Yesterday I had an unexpected encounter with the multidisciplinary artist Assaad Awad while he was leading a workshop at Oslo National Academy of the Arts. Enamoured by the beautiful tattoos on his arms, an octopus and jellyfish, I asked him if he could tell me why he had chosen these creatures of the sea. In the process he showed a third tattoo that was hidden from sight. Without giving the game away I really do think he is amphibious at heart. Very cool!
The phenomenon known as “last-chance tourism,” has been identified for at least the past decade. It has inspired people to visit climate-imperiled sites like Mount Kilimanjaro, the Great Barrier Reef and the Florida Everglades, experts say, and it has been promoted, at times, to bring tourists to the Arctic. But there is more to the surging Arctic tourism business than climate concerns or morbid curiosity, officials say.
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A commercial LNG tanker has sailed across the colder, northern route from Europe to Asia without the protection of an ice-breaker for the first time. The specially-built ship completed the crossing in just six-and-a-half days setting a new record, according to tanker’s Russian owners.
On Monday, the Chinese icebreaker Xue Long was conducting research in the Norwegian Sea, sailing a back-and-forth path half-way between Bjørnøya and Jan Mayen. It is not known what specific research the vessel is doing in the Norwegian Sea.
VICTORIA STRAIT, Northwest Passage — When the CCGS Amundsen breaks through a 10-foot (or thicker) piece of ice, it rides on top of it first, the whole front of the ship sliding onto the sheet as the boat comes to a stop. Then the ship, 100 yards long and weighing 6,000 tons, crushes down, and its sharp hull splits the ice and pushes the fragments to either side.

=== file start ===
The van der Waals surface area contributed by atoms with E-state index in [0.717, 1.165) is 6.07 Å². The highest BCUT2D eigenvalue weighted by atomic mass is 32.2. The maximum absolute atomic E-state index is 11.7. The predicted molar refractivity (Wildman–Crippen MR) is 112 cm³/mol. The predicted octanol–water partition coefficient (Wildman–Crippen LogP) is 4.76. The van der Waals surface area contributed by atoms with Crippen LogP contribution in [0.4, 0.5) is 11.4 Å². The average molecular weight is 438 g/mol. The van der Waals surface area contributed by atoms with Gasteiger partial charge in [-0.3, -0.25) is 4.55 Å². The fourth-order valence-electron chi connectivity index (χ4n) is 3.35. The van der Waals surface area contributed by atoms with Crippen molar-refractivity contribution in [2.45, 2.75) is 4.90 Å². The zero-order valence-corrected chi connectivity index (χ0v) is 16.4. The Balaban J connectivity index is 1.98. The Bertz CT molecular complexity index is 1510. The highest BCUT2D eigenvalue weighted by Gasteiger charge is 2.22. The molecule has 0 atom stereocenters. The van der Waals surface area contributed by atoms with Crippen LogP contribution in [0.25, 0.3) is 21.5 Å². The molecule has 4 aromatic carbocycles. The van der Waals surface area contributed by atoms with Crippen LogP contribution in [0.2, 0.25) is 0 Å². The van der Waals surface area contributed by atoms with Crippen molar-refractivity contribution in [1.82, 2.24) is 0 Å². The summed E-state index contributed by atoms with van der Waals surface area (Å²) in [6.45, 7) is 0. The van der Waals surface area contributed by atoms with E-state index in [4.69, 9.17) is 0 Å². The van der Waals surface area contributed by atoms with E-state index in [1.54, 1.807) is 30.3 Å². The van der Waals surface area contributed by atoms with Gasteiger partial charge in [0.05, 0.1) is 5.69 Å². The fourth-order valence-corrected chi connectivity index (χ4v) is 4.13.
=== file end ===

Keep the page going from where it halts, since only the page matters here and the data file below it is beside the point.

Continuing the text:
Loaded with liquefied gas from Norway’s Snøhvit field, the ice-breaking LNG tanker Christophe de Margerie is making an unescorted voyage across the Northern Sea Route to South Korea.
To recap: I have been spending my time on Hovedøya in my boat for over 8 weeks. During this time I have been monitoring the Pacific oysters (C gigas). Until this summer I have never observed such oysters (or any other oysters) in the six year period of living aboard a boat. My first observations of such oysters in July 2017 were scattered patches of oysters – some smallish, others looking more mature – about 25 of them on the edge of the stoney beach besides my boat. Since then the water has been clouded by sporadic bouts of rain, high winds, higher temperatures causing green sheens of algae, all of which has hidden the underwater world.